Ch.9 - Bonding & Molecular StructureWorksheetSee all chapters
All Chapters
Ch.1 - Intro to General Chemistry
Ch.2 - Atoms & Elements
Ch.3 - Chemical Reactions
BONUS: Lab Techniques and Procedures
BONUS: Mathematical Operations and Functions
Ch.4 - Chemical Quantities & Aqueous Reactions
Ch.5 - Gases
Ch.6 - Thermochemistry
Ch.7 - Quantum Mechanics
Ch.8 - Periodic Properties of the Elements
Ch.9 - Bonding & Molecular Structure
Ch.10 - Molecular Shapes & Valence Bond Theory
Ch.11 - Liquids, Solids & Intermolecular Forces
Ch.12 - Solutions
Ch.13 - Chemical Kinetics
Ch.14 - Chemical Equilibrium
Ch.15 - Acid and Base Equilibrium
Ch.16 - Aqueous Equilibrium
Ch. 17 - Chemical Thermodynamics
Ch.18 - Electrochemistry
Ch.19 - Nuclear Chemistry
Ch.20 - Organic Chemistry
Ch.22 - Chemistry of the Nonmetals
Ch.23 - Transition Metals and Coordination Compounds
Sections
Chemical Bonds
Lattice Energy
Lattice Energy Application
Born Haber Cycle
Dipole Moment
Lewis Dot Structure
Octet Rule
Formal Charge
Resonance Structures
Additional Practice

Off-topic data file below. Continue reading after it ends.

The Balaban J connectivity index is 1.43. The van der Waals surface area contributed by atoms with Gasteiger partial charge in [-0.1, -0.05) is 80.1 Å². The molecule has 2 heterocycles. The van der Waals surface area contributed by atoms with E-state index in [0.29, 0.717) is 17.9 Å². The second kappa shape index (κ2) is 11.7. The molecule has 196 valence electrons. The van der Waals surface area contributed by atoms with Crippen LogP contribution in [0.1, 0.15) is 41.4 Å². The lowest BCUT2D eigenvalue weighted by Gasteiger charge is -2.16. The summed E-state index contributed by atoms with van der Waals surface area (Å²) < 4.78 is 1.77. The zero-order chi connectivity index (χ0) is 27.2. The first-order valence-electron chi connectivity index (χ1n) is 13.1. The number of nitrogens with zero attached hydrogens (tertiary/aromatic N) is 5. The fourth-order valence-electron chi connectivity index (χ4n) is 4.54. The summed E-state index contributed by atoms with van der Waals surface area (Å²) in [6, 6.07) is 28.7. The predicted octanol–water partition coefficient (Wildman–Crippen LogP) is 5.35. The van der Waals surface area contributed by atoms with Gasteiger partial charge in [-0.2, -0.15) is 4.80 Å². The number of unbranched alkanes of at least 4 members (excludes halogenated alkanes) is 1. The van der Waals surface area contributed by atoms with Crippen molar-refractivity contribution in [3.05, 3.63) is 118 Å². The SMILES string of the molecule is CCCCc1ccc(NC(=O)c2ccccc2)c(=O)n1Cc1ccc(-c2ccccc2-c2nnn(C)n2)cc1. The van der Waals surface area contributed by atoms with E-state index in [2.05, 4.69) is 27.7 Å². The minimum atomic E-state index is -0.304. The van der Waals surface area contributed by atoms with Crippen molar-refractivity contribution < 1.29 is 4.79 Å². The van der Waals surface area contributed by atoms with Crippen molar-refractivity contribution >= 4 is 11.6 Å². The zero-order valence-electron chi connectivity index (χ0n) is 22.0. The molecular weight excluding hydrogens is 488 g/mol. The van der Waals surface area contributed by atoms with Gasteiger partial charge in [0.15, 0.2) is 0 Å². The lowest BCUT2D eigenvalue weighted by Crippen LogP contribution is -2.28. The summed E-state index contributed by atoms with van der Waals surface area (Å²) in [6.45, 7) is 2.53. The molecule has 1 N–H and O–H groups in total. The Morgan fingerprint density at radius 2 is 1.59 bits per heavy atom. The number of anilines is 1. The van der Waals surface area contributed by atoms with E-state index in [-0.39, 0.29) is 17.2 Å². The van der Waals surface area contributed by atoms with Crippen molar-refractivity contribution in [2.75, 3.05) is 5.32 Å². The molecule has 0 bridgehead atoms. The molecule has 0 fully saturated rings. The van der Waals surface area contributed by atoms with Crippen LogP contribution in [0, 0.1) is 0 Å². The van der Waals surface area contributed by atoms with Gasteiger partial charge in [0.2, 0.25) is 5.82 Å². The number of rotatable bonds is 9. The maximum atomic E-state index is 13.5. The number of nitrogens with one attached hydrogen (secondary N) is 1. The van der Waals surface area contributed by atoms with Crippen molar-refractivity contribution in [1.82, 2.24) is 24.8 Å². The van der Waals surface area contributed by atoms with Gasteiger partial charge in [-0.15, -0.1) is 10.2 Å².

Bond Energy

Solution: Use the formal charge arguments to rationalize why BF3 would not follow the octet rule.

Solution: Use the formal charge arguments to rationalize why BF3 would not follow the octet rule.

Problem

Use the formal charge arguments to rationalize why BF3 would not follow the octet rule.

Solution
  • Analyze the Lewis structure first then deduce how BF3 exists as neutral molecule 
  • Then compare this to the Lewis structures with formal charges but appears as neutral molecule
  • B will appear as the central atom since it is less electronegative than F
  • Boron has valence electron of 3 while F has 7. Total valence electron is 24. 3(1) + 7(3) = 24
  • F atoms will appear as having 3 lone pairs while being single bonded to B
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